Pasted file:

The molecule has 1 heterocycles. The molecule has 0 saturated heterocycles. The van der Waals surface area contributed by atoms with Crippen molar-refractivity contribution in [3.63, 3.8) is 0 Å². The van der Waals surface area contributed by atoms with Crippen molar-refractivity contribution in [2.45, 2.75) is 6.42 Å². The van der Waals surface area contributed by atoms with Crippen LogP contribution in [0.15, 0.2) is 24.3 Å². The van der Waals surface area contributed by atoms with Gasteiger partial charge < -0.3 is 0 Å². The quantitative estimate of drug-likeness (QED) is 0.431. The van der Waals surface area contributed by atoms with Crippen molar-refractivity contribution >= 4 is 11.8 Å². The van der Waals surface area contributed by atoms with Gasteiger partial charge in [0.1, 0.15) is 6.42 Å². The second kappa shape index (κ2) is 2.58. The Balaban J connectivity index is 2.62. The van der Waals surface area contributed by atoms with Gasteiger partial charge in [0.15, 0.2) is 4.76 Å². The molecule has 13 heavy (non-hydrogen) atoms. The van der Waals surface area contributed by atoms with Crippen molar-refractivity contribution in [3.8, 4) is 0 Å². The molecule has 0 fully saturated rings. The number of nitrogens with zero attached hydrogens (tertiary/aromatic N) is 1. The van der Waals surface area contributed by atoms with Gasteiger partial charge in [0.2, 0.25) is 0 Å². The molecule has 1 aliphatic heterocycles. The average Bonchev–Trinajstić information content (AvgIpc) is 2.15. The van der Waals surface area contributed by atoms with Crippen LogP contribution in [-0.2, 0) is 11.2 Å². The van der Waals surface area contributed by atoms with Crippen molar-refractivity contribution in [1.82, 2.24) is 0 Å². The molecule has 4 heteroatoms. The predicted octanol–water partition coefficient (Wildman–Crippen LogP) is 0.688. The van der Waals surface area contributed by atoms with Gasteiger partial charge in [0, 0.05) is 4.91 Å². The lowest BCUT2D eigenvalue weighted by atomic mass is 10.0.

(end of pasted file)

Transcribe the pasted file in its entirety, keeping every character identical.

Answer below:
The molecule has 1 heterocycles. The molecule has 0 saturated heterocycles. The van der Waals surface area contributed by atoms with Crippen molar-refractivity contribution in [3.63, 3.8) is 0 Å². The van der Waals surface area contributed by atoms with Crippen molar-refractivity contribution in [2.45, 2.75) is 6.42 Å². The van der Waals surface area contributed by atoms with Crippen LogP contribution in [0.15, 0.2) is 24.3 Å². The van der Waals surface area contributed by atoms with Gasteiger partial charge < -0.3 is 0 Å². The quantitative estimate of drug-likeness (QED) is 0.431. The van der Waals surface area contributed by atoms with Crippen molar-refractivity contribution >= 4 is 11.8 Å². The van der Waals surface area contributed by atoms with Gasteiger partial charge in [0.1, 0.15) is 6.42 Å². The second kappa shape index (κ2) is 2.58. The Balaban J connectivity index is 2.62. The van der Waals surface area contributed by atoms with Gasteiger partial charge in [0.15, 0.2) is 4.76 Å². The molecule has 13 heavy (non-hydrogen) atoms. The van der Waals surface area contributed by atoms with Crippen molar-refractivity contribution in [3.8, 4) is 0 Å². The molecule has 0 fully saturated rings. The number of nitrogens with zero attached hydrogens (tertiary/aromatic N) is 1. The van der Waals surface area contributed by atoms with Gasteiger partial charge in [0.2, 0.25) is 0 Å². The molecule has 1 aliphatic heterocycles. The average Bonchev–Trinajstić information content (AvgIpc) is 2.15. The van der Waals surface area contributed by atoms with Crippen LogP contribution in [-0.2, 0) is 11.2 Å². The van der Waals surface area contributed by atoms with Crippen molar-refractivity contribution in [1.82, 2.24) is 0 Å². The molecule has 4 heteroatoms. The predicted octanol–water partition coefficient (Wildman–Crippen LogP) is 0.688. The van der Waals surface area contributed by atoms with Gasteiger partial charge in [0, 0.05) is 4.91 Å². The lowest BCUT2D eigenvalue weighted by atomic mass is 10.0.